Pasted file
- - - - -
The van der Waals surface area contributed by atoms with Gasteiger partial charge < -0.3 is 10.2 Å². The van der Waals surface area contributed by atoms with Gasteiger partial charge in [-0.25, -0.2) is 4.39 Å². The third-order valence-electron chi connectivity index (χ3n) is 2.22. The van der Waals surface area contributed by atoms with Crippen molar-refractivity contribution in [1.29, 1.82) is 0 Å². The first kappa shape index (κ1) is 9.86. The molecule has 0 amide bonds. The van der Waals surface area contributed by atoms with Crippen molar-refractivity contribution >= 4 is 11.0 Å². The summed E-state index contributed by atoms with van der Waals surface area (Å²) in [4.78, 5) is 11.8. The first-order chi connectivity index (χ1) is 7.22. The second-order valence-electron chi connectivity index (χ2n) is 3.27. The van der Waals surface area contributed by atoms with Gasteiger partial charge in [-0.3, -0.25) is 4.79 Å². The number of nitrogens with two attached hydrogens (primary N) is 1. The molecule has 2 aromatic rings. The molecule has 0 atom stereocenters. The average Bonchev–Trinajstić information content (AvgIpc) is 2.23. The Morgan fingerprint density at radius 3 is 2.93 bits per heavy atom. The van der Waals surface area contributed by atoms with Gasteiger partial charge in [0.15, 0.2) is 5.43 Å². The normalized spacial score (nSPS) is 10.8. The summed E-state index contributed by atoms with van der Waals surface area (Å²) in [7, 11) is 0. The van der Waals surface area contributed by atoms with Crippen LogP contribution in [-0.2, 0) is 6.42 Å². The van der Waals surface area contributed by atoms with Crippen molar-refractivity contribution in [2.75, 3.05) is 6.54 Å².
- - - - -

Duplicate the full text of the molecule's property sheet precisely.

The van der Waals surface area contributed by atoms with Gasteiger partial charge < -0.3 is 10.2 Å². The van der Waals surface area contributed by atoms with Gasteiger partial charge in [-0.25, -0.2) is 4.39 Å². The third-order valence-electron chi connectivity index (χ3n) is 2.22. The van der Waals surface area contributed by atoms with Crippen molar-refractivity contribution in [1.29, 1.82) is 0 Å². The first kappa shape index (κ1) is 9.86. The molecule has 0 amide bonds. The van der Waals surface area contributed by atoms with Crippen molar-refractivity contribution >= 4 is 11.0 Å². The summed E-state index contributed by atoms with van der Waals surface area (Å²) in [4.78, 5) is 11.8. The first-order chi connectivity index (χ1) is 7.22. The second-order valence-electron chi connectivity index (χ2n) is 3.27. The van der Waals surface area contributed by atoms with Gasteiger partial charge in [-0.3, -0.25) is 4.79 Å². The number of nitrogens with two attached hydrogens (primary N) is 1. The molecule has 2 aromatic rings. The molecule has 0 atom stereocenters. The average Bonchev–Trinajstić information content (AvgIpc) is 2.23. The Morgan fingerprint density at radius 3 is 2.93 bits per heavy atom. The van der Waals surface area contributed by atoms with Gasteiger partial charge in [0.15, 0.2) is 5.43 Å². The normalized spacial score (nSPS) is 10.8. The summed E-state index contributed by atoms with van der Waals surface area (Å²) in [7, 11) is 0. The van der Waals surface area contributed by atoms with Crippen LogP contribution in [-0.2, 0) is 6.42 Å². The van der Waals surface area contributed by atoms with Crippen molar-refractivity contribution in [2.75, 3.05) is 6.54 Å².